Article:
One of our successes has been becoming semi-finalist in the Minnesota Cup. It was a great program that enabled us to meet many entrepreneurs and investors.
What advice would you give to other entrepreneurs just getting out of gate?
I’m not sure if we’re best position to provide too much advice as we’re still learning a lot everyday. But one of the things we’ve realized is how important relationships are. Many opportunities have come from building great relationship with others in the community.
What is it about Minnesota and how has it managed to keep you here?
Not only is Minnesota a great place because of the people and the support and excitement we’ve seen throughout the state, but also being in Minnesota has provided us cost-effective access to enterprise resources.
Shanan Custer is a writer, actor, teaching artist, director as well as an improviser in the Twin Cities. Her original works includes: 2 Sugars, Room for Cream, (with Carolyn Pool) which won an Ivey Award for Best Ensemble in 2013; Mick Sterling Presents: At Christmas (with Jim Robinson); and From Here to Maternity (with Joshua Scrimshaw). Shanan has performed, directed and improvised all over the Twin Cities and can currently be seen performing in The Mysterious Old Radio Listening Society presented by the James J. Hill Center.
How did you begin your entrepreneurial artistic career?
Shortly after I went to graduate school and started working at the Brave New Workshop as an actor/writer I began to create my own work. It felt right–more right than anything I had ever done before.
What has been the largest hurdle and / or success you have experienced as an artist and entrepreneur?
My largest success would be that I am still creating and producing after all of the highs and lows. The largest hurdle would be anything that distracts me from writing, which includes but is not limited to Netflix, books and wine!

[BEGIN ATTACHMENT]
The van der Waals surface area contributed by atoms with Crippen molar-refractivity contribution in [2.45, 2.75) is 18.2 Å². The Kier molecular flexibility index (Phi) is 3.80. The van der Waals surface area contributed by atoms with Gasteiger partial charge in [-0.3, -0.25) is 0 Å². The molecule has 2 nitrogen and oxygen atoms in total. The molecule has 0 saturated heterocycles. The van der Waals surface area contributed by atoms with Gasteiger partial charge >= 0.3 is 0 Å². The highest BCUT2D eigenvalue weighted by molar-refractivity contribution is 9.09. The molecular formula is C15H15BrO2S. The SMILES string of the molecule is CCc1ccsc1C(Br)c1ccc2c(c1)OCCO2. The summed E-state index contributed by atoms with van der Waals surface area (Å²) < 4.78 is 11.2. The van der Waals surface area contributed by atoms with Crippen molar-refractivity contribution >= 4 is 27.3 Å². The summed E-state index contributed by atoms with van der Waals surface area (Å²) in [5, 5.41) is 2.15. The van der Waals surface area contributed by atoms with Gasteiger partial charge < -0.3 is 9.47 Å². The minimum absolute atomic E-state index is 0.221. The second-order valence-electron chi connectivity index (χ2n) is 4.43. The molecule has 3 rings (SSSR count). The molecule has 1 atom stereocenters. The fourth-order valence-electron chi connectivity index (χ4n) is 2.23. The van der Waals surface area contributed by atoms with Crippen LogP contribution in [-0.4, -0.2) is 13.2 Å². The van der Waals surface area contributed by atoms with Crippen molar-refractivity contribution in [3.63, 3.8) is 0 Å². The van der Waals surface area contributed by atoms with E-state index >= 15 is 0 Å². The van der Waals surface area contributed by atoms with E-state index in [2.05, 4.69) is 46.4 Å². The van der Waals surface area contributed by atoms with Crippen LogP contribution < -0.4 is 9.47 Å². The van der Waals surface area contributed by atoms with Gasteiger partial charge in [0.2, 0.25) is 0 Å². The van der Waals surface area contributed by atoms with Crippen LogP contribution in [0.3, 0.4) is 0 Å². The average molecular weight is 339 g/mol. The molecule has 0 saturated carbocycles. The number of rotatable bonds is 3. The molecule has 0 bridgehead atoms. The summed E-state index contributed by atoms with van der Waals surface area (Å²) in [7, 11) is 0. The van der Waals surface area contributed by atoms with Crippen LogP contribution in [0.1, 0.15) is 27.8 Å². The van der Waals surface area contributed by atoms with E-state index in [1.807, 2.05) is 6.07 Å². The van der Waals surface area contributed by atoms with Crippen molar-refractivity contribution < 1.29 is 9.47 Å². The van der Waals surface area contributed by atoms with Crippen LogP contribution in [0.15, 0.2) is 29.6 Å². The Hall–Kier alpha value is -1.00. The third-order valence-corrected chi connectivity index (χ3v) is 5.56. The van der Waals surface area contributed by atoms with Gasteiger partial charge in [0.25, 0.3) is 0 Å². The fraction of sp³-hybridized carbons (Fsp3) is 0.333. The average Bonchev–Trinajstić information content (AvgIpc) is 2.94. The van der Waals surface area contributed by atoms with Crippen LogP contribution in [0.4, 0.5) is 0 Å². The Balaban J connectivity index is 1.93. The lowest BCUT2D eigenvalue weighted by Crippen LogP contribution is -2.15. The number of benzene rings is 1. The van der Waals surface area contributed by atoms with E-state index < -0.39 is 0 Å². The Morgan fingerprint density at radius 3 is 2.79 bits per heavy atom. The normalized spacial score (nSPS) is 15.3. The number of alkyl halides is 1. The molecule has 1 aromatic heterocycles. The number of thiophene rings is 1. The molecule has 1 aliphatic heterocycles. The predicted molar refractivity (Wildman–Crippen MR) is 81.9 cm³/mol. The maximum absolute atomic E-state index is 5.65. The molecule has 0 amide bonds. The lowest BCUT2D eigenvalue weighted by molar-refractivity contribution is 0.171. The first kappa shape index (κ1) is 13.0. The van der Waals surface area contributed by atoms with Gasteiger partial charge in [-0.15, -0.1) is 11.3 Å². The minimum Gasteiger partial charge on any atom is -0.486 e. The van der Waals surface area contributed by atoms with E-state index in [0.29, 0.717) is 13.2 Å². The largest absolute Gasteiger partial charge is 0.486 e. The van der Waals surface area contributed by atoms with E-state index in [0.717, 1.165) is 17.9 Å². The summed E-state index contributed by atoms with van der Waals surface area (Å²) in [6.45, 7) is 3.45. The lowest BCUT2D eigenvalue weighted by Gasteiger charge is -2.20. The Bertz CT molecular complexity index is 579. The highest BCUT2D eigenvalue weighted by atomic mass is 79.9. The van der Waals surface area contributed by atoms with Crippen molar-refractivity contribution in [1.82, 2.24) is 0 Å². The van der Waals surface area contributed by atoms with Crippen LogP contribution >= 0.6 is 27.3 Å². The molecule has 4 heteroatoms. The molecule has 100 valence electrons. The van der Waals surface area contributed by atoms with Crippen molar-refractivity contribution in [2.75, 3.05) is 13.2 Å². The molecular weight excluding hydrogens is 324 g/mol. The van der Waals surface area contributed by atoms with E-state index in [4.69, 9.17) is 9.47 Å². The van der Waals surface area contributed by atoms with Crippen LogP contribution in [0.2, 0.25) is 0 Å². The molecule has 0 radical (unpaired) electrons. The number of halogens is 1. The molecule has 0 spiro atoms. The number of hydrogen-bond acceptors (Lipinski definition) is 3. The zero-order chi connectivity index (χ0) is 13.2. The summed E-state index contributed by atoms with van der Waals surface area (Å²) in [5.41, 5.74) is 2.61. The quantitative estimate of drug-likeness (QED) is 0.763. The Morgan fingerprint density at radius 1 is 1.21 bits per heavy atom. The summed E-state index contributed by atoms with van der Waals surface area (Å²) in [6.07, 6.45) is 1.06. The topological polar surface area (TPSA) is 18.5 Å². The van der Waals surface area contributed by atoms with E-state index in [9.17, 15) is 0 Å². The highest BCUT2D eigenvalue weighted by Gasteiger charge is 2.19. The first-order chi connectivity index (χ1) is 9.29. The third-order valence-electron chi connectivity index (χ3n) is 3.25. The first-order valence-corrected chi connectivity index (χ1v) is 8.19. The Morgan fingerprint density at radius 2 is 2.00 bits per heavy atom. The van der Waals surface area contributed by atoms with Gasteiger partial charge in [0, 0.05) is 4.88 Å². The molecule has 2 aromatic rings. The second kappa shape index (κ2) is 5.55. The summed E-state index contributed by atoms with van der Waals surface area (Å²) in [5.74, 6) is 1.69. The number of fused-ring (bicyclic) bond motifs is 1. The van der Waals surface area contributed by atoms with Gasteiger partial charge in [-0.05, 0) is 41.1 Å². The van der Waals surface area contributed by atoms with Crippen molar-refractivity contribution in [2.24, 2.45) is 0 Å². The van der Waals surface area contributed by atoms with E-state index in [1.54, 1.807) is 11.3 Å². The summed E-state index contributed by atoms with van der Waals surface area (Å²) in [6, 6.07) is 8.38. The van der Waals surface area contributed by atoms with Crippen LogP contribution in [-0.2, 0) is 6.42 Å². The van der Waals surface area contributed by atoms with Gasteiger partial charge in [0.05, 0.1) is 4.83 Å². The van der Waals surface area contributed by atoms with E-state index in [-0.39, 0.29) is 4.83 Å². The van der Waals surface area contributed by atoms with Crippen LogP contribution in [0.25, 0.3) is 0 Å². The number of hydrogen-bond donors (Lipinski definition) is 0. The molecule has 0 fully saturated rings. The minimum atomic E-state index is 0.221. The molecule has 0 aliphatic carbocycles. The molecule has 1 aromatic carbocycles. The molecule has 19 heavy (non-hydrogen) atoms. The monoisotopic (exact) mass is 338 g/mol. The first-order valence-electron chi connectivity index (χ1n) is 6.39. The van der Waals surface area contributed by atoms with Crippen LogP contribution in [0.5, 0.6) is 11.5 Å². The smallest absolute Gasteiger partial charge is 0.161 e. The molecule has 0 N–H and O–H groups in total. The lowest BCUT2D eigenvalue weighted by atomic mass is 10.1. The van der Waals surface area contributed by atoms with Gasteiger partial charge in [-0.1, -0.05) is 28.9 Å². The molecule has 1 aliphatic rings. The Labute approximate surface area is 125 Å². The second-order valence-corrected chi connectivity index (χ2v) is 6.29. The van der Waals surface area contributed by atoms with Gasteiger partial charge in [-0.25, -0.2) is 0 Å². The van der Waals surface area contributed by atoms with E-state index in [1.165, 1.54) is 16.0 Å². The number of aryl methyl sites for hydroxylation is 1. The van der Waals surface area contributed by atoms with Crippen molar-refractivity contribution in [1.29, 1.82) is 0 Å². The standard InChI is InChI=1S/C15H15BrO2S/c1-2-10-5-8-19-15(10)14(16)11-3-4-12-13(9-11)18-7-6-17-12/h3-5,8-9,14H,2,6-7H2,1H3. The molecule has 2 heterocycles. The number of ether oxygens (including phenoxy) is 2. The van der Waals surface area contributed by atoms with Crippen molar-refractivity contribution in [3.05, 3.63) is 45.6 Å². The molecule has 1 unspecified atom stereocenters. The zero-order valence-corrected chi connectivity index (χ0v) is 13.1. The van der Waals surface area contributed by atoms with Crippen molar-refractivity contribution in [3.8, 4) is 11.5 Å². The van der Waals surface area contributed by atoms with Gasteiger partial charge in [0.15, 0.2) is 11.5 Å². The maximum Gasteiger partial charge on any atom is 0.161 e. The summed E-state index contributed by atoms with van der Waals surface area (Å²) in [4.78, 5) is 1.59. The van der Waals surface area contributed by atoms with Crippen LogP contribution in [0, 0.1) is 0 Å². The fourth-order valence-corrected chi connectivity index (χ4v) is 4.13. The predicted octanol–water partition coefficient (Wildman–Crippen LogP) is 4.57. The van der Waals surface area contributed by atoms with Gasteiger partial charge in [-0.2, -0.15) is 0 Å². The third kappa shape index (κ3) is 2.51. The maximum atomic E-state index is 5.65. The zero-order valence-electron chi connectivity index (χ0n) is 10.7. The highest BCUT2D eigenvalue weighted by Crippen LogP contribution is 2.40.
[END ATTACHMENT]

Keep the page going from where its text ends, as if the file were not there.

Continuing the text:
How do you manage being a creative entrepreneur and what advice would you give to other entrepreneurs?
One word: resilience. Nothing will ever be perfect, every project will require you to bend and flex and and there will always be people who want to change what you do–for good or worse, but it’s still a challenge. I’ve been told that my shows “don’t fit in a tidy box” and once had a producer tell me that “two women” onstage wasn’t going to sell tickets. I believed otherwise, so I knocked on the next door and the next. If you can keep moving forward in the midst of these kinds of challenges, then you are in the right place!
You do a ton of improvisation – how did this come to be and how has it shaped your career?Improvisation changed my life. I was more classically trained as an actor and so I never experienced the form until I started working in theater professionally, but once I did it changed how I performed and wrote as well as how I approached my personal life. The first time I improvised was in an audition for the Brave New Workshop and the rest as they say is history. I love the form and the improv community in the Twin Cities is so vibrant and is growing so fast–it’s really exciting!
What is it about Minnesota and how has it managed to keep you here?
The Twin Cities has proven time and again to be a wonderfully supportive community for so many artists. I can have a life here outside of my work and still feel free to take risks artistically. The landscape of the cities changes enough to keep me invested and I feel like I am challenged to keep up. I also really, really love snow! Please don’t hold it against me.